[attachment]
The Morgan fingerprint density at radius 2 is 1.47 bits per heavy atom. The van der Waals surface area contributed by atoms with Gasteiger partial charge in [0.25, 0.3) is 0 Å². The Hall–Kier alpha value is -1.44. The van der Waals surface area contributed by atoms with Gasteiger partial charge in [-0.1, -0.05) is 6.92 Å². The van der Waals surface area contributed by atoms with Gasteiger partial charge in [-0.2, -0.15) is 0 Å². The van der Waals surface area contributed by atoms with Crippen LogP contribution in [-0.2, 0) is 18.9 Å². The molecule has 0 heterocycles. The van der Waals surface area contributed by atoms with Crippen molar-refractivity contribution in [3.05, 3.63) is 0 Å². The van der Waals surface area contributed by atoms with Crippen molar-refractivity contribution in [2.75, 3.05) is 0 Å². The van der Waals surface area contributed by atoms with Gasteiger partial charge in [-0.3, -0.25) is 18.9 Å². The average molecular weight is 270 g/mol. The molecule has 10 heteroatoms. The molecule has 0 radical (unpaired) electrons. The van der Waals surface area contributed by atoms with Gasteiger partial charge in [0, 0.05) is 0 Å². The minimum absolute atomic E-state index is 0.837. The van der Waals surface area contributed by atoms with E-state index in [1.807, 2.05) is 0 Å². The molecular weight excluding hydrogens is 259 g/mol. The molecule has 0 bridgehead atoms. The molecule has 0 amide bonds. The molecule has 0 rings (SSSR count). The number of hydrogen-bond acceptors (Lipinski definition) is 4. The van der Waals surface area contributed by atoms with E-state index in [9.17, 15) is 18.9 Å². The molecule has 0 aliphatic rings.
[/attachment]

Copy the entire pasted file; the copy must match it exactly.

The Morgan fingerprint density at radius 2 is 1.47 bits per heavy atom. The van der Waals surface area contributed by atoms with Gasteiger partial charge in [0.25, 0.3) is 0 Å². The Hall–Kier alpha value is -1.44. The van der Waals surface area contributed by atoms with Gasteiger partial charge in [-0.1, -0.05) is 6.92 Å². The van der Waals surface area contributed by atoms with Gasteiger partial charge in [-0.2, -0.15) is 0 Å². The van der Waals surface area contributed by atoms with Crippen LogP contribution in [-0.2, 0) is 18.9 Å². The molecule has 0 heterocycles. The van der Waals surface area contributed by atoms with Crippen molar-refractivity contribution in [3.05, 3.63) is 0 Å². The van der Waals surface area contributed by atoms with Crippen molar-refractivity contribution in [2.75, 3.05) is 0 Å². The van der Waals surface area contributed by atoms with Gasteiger partial charge in [-0.3, -0.25) is 18.9 Å². The average molecular weight is 270 g/mol. The molecule has 10 heteroatoms. The molecule has 0 radical (unpaired) electrons. The van der Waals surface area contributed by atoms with Gasteiger partial charge in [0, 0.05) is 0 Å². The minimum absolute atomic E-state index is 0.837. The van der Waals surface area contributed by atoms with E-state index in [1.807, 2.05) is 0 Å². The molecular weight excluding hydrogens is 259 g/mol. The molecule has 0 bridgehead atoms. The molecule has 0 amide bonds. The molecule has 0 rings (SSSR count). The number of hydrogen-bond acceptors (Lipinski definition) is 4. The van der Waals surface area contributed by atoms with E-state index in [9.17, 15) is 18.9 Å². The molecule has 0 aliphatic rings.